Karelian Bear Dog: Breed Information and Characteristics

Country of origin: Finland
Shoulder height: 55 – 60 cm
Weight: 17 – 28 kg
Age: 10 – 12 years
Colour: black or shaded brown with white markings
Use: hunting dog, sporting dog, companion dog

The Karelian Bear Dog comes from Finland and, as a passionate big game hunter, is very self-confident, fearless, and combative. He needs a clear hierarchy, sufficient exercise, and a lot of meaningful work, ideally as a hunting helper. He is not suitable for couch potatoes, dog beginners, or life in the city.

Origin and history

Hailing from Karelia, a Finnish-Russian border area, the Karelian Bear Dog is closely related to the European Laika breeds. In its homeland, it was mainly used for hunting well-fortified games such as bears and elks. The first breed standard was established in 1943, and in 1949 the breed was recognized by the FCI.


The Karelian Bear Dog is a hardy, medium-sized dog of the typical Nordic type. He has dense fur with rough, smooth top hair and a lot of soft undercoats. The fur is slightly longer on the neck and shoulders and forms a collar.

The ears are triangular and erect, the muzzle is pointed and the tail is carried in an arch over the back. The coat color is black or shaded brown with white markings on the head, neck, chest, belly, and legs.


Karelian Bear Dogs are very brave, persistent, and independent hunters. They were bred primarily to catch defensive large games such as moose, bears, or lynx. For this reason, they have a high level of self-confidence and a strong fighting instinct, which can also be felt towards other dogs. They are extremely territorial and defensive. A Karelian Bear Dog should therefore be socialized and used with other dogs as early as possible. Its upbringing requires a lot of patience, empathy, and consistency without being overly harsh.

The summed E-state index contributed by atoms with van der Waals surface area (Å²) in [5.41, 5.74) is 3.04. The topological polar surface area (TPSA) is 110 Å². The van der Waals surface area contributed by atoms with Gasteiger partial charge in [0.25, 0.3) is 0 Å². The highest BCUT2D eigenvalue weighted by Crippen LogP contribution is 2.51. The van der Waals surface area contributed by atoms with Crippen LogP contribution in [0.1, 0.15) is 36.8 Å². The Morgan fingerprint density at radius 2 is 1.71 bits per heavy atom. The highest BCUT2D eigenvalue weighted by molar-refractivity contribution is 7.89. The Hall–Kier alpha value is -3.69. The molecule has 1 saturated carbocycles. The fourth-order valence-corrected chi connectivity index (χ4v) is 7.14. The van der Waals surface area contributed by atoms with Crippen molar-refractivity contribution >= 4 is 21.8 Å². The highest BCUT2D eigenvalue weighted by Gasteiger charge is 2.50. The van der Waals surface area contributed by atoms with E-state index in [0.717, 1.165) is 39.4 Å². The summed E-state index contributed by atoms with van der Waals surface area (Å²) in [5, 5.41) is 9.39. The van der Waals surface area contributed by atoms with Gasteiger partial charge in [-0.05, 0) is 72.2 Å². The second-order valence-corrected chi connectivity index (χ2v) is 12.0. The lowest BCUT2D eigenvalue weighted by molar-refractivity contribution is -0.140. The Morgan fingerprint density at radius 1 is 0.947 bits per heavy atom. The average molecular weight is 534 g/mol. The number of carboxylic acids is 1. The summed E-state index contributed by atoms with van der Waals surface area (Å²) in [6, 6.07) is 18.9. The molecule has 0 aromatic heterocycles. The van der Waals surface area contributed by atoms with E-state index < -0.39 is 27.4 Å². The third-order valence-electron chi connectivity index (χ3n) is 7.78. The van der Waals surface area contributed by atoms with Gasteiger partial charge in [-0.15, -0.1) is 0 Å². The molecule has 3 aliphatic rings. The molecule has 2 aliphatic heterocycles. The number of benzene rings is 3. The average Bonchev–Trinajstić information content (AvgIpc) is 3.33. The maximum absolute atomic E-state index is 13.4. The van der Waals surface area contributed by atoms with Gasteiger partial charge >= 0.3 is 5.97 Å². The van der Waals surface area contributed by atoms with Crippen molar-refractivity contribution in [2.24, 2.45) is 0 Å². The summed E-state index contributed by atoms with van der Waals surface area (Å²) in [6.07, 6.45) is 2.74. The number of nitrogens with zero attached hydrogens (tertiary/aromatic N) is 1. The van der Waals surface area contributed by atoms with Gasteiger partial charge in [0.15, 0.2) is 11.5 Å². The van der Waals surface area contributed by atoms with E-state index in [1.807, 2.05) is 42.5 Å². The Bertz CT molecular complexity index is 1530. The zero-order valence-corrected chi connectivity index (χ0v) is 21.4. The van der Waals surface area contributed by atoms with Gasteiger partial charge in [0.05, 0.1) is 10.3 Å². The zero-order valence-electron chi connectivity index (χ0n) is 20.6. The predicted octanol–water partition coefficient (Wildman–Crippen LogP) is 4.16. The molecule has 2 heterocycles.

Karelian Bear Dogs need close contact with their caregivers and family. However, it is important to establish a clear hierarchy with natural authority. The spirited Karelian Bear Dog needs a meaningful activity and sufficient exercise, preferably in its original form, hunting. Track work, agility or popular sports are suitable alternatives to hunting work. The sporty dog ​​is also an ideal and persistent companion on extensive ski tours or hikes. For lazy people, novice dogs, or city life, the Karelian Bear Dog is not suitable.

Mary Allen

Written by Mary Allen

Hello, I'm Mary! I've cared for many pet species including dogs, cats, guinea pigs, fish, and bearded dragons. I also have ten pets of my own currently. I've written many topics in this space including how-tos, informational articles, care guides, breed guides, and more.

Leave a Reply


Your email address will not be published. Required fields are marked *